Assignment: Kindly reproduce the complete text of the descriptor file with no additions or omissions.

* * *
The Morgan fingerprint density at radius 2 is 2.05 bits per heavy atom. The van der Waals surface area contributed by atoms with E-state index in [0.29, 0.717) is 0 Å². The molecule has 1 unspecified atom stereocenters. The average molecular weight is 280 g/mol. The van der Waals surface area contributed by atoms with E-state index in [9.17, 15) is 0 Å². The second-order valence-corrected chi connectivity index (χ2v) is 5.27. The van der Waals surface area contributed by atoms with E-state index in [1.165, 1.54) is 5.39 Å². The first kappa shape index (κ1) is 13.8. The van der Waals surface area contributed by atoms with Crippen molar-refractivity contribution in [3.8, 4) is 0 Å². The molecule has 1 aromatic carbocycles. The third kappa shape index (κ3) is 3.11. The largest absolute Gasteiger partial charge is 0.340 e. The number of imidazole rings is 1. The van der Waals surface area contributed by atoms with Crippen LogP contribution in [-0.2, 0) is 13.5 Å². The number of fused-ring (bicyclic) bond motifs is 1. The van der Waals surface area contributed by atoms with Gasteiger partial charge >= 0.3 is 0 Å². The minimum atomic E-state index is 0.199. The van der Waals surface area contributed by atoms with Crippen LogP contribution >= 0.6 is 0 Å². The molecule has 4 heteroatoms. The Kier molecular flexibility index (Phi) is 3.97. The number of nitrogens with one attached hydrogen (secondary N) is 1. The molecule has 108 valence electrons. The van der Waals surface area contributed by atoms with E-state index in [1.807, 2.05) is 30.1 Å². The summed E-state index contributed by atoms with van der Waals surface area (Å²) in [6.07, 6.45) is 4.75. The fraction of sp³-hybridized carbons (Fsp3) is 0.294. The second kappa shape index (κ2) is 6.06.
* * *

The Morgan fingerprint density at radius 2 is 2.05 bits per heavy atom. The van der Waals surface area contributed by atoms with E-state index in [0.29, 0.717) is 0 Å². The molecule has 1 unspecified atom stereocenters. The average molecular weight is 280 g/mol. The van der Waals surface area contributed by atoms with E-state index in [9.17, 15) is 0 Å². The second-order valence-corrected chi connectivity index (χ2v) is 5.27. The van der Waals surface area contributed by atoms with E-state index in [1.165, 1.54) is 5.39 Å². The first kappa shape index (κ1) is 13.8. The van der Waals surface area contributed by atoms with Crippen molar-refractivity contribution in [3.8, 4) is 0 Å². The molecule has 1 aromatic carbocycles. The third kappa shape index (κ3) is 3.11. The largest absolute Gasteiger partial charge is 0.340 e. The number of imidazole rings is 1. The van der Waals surface area contributed by atoms with Crippen LogP contribution in [-0.2, 0) is 13.5 Å². The number of fused-ring (bicyclic) bond motifs is 1. The van der Waals surface area contributed by atoms with Gasteiger partial charge >= 0.3 is 0 Å². The minimum atomic E-state index is 0.199. The van der Waals surface area contributed by atoms with Crippen LogP contribution >= 0.6 is 0 Å². The molecule has 4 heteroatoms. The Kier molecular flexibility index (Phi) is 3.97. The number of nitrogens with one attached hydrogen (secondary N) is 1. The molecule has 108 valence electrons. The van der Waals surface area contributed by atoms with E-state index in [1.807, 2.05) is 30.1 Å². The summed E-state index contributed by atoms with van der Waals surface area (Å²) in [6.07, 6.45) is 4.75. The fraction of sp³-hybridized carbons (Fsp3) is 0.294. The second kappa shape index (κ2) is 6.06.